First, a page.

An evening full of late drama and controversy ended with Claudio Bravo cast as an unlikely hero and Pep Guardiola conducting a choir of Manchester City’s triumphant supporters as they chanted the Spaniard’s name in the wake of a penalty shootout victory that moved the Premier League leaders a step closer to their first trophy […]
An evening full of late drama and controversy ended with Claudio Bravo cast as an unlikely hero and Pep Guardiola conducting a choir of Manchester City’s triumphant supporters as they chanted the Spaniard’s name in the wake of a penalty shootout victory that moved the Premier League leaders a step closer to their first trophy of the season.
Their passage to the semi-finals of the Carabao Cup was far from straightforward and there were times when Guardiola looked anything but happy with what he was seeing, in particular when it came to some of the highly contentious decisions made by the officials, but the smile on the City manager’s face at the end could not have been wider during those jubilant scenes at the end.
Guardiola explained that his celebrations were down to the fact that he was so overjoyed to see a youthful and much-changed City team – only two players survived from the side that thumped Tottenham Hotspur 4-1 on Saturday – find a way to win a match that was torn from their grasp in the seventh minute of injury time.
Already annoyed that the fourth official had indicated there would be eight minutes of added time, Guardiola’s patience was stretched to breaking point when Bobby Madley, the referee, awarded a penalty after Demarai Gray tumbled to the ground following a challenge from Kyle Walker. Gray was clever in cutting across the defender but it was hard to escape the feeling that the Leicester winger made the most of any contact. Madley, however, pointed to the spot, Jamie Vardy converted and Guardiola’s players were staring at the prospect of playing an additional half an hour.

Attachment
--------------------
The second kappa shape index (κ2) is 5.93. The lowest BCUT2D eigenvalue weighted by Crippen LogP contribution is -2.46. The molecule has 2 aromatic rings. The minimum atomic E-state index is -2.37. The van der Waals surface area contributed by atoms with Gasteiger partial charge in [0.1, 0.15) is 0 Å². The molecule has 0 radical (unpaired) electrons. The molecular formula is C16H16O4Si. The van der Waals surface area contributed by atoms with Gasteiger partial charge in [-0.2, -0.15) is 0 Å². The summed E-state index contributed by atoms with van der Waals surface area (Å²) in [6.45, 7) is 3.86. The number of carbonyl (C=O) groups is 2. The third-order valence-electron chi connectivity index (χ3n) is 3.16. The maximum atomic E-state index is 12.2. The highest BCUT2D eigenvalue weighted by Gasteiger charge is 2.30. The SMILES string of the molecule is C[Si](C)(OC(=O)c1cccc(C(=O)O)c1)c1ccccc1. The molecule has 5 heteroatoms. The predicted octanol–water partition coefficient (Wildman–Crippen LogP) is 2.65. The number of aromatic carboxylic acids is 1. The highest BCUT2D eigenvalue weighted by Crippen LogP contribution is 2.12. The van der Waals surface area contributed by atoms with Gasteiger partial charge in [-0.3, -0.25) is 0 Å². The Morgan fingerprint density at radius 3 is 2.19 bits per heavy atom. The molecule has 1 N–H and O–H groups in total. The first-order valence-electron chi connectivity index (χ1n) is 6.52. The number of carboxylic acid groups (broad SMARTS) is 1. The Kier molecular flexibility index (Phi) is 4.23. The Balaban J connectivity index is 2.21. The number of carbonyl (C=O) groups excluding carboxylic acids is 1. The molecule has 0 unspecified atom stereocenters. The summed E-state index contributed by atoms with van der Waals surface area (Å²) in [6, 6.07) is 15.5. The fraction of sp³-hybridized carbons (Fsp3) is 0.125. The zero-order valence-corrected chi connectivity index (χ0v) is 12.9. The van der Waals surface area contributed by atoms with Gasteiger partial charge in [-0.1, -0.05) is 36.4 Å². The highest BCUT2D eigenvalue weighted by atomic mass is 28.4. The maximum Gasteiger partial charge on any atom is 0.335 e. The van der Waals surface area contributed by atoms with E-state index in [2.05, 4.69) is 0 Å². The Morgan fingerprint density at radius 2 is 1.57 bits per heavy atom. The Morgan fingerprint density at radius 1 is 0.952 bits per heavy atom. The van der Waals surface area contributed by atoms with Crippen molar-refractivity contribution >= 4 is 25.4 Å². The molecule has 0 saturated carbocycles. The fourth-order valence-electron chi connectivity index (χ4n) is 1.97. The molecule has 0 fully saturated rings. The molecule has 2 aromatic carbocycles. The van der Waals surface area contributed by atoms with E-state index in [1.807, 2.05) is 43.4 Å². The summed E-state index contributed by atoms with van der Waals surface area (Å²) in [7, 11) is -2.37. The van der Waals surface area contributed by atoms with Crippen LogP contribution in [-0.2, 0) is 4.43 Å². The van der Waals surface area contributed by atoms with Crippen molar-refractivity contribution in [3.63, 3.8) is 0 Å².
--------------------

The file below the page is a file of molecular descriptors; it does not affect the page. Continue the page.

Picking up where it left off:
Walker ended up getting booked for diving later on and Ilkay Gündogan also received a yellow card for simulation. Guardiola was not interested in discussing any of those incidents in detail afterwards, including Leicester’s penalty, with the City manager preferring to praise his players for the character they showed to recover.
Bravo was also singled out for praise after he saved Riyad Mahrez’s penalty in the shootout to give City victory. With Vardy clipping the outside of a post with Leicester’s previous penalty kick, Mahrez had to score but was denied as the Chile international flung himself to his left to beat the ball away. Bravo had also stolen the show in the previous round, when he made two saves in the penalty shootout victory over Wolves, although this was not the night to be getting carried away with his performance.
For much of the game it was hard to avoid the impression that he was a danger to his own team and at the same time easy to see why Ederson, who has taken over as City’s No1, is such an upgrade in goal. Bravo looked like an accident waiting to happen every time the ball was played back to him and on one occasion he was fortunate not to concede a farcical goal after Vardy put him under pressure.
With Phil Foden, Tosin Adarabioyo, Oleksandr Zinchenko and Brahim Díaz all starting for City, there was a youthfulness about Guardiola’s side, yet it was one of the more experienced players that fashioned their breakthrough in the 26th minute.
Gündogan picked the pocket of Kelechi Iheanacho, a former City team-mate, drove at the heart of the Leicester defence and chose the perfect moment to release Bernardo Silva with a clever pass. One on one with Ben Hamer, Silva showed composure as he slipped the ball through the goalkeeper’s legs to put City ahead.
Claude Puel also rang the changes, leaving out seven of the players who started against Crystal Palace on Saturday, and it was not until the Leicester manager called for the cavalry in the second half that his team really started to cause City problems. Vardy, Mahrez and Gray all came off the bench and suddenly Guardiola’s players had a game on their hands.
The second half was stop-start as Ben Chilwell, Hamer and Eliaquim Mangala all required lengthy treatment, contributing to the eight minutes of injury-time that was added at the end of normal time. City still looked like they were going to see the game out but then Walker allowed Gray to get the wrong side of him, the winger fell to the floor and the referee gave a penalty that threw Leicester a lifeline.
Vardy swept the ball past Bravo but he was unable to repeat that feat in the shootout as City stretched their unbeaten domestic run to 27 matches.